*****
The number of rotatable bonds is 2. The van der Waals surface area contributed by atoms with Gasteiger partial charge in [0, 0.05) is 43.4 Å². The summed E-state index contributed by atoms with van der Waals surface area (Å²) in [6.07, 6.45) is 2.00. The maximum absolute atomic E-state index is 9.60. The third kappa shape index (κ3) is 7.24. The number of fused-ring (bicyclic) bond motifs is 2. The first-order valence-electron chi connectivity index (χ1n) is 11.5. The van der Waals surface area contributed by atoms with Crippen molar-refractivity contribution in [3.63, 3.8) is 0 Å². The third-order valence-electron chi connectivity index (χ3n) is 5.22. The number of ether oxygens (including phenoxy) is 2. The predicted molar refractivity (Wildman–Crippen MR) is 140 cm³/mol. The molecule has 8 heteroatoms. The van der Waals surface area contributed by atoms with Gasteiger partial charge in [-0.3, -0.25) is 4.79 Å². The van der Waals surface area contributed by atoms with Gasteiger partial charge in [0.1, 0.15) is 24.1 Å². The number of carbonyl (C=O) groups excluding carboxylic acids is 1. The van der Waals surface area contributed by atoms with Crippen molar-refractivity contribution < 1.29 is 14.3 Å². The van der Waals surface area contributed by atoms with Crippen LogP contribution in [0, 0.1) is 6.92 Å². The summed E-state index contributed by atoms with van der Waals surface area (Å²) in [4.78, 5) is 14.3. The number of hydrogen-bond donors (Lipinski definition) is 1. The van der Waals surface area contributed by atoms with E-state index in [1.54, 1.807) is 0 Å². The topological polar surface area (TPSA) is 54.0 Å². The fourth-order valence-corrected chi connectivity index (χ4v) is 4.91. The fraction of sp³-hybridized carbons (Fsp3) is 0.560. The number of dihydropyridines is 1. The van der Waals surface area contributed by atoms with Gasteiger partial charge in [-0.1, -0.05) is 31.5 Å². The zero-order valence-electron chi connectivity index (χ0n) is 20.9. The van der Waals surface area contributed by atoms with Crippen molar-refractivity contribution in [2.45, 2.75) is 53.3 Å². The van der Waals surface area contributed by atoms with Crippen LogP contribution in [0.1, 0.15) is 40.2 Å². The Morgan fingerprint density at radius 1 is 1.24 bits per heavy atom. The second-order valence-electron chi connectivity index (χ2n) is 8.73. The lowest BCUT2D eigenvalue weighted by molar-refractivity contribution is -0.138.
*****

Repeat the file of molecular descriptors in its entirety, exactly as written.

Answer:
The number of rotatable bonds is 2. The van der Waals surface area contributed by atoms with Gasteiger partial charge in [0, 0.05) is 43.4 Å². The summed E-state index contributed by atoms with van der Waals surface area (Å²) in [6.07, 6.45) is 2.00. The maximum absolute atomic E-state index is 9.60. The third kappa shape index (κ3) is 7.24. The number of fused-ring (bicyclic) bond motifs is 2. The first-order valence-electron chi connectivity index (χ1n) is 11.5. The van der Waals surface area contributed by atoms with Crippen molar-refractivity contribution in [3.63, 3.8) is 0 Å². The third-order valence-electron chi connectivity index (χ3n) is 5.22. The number of ether oxygens (including phenoxy) is 2. The predicted molar refractivity (Wildman–Crippen MR) is 140 cm³/mol. The molecule has 8 heteroatoms. The van der Waals surface area contributed by atoms with Gasteiger partial charge in [-0.3, -0.25) is 4.79 Å². The van der Waals surface area contributed by atoms with Gasteiger partial charge in [0.1, 0.15) is 24.1 Å². The number of carbonyl (C=O) groups excluding carboxylic acids is 1. The van der Waals surface area contributed by atoms with Crippen molar-refractivity contribution < 1.29 is 14.3 Å². The van der Waals surface area contributed by atoms with Crippen LogP contribution in [0, 0.1) is 6.92 Å². The summed E-state index contributed by atoms with van der Waals surface area (Å²) in [4.78, 5) is 14.3. The number of hydrogen-bond donors (Lipinski definition) is 1. The van der Waals surface area contributed by atoms with E-state index in [1.54, 1.807) is 0 Å². The topological polar surface area (TPSA) is 54.0 Å². The fourth-order valence-corrected chi connectivity index (χ4v) is 4.91. The fraction of sp³-hybridized carbons (Fsp3) is 0.560. The number of dihydropyridines is 1. The van der Waals surface area contributed by atoms with Gasteiger partial charge in [-0.1, -0.05) is 31.5 Å². The zero-order valence-electron chi connectivity index (χ0n) is 20.9. The van der Waals surface area contributed by atoms with Crippen molar-refractivity contribution in [2.45, 2.75) is 53.3 Å². The van der Waals surface area contributed by atoms with Crippen LogP contribution in [0.1, 0.15) is 40.2 Å². The Morgan fingerprint density at radius 1 is 1.24 bits per heavy atom. The second-order valence-electron chi connectivity index (χ2n) is 8.73. The lowest BCUT2D eigenvalue weighted by molar-refractivity contribution is -0.138.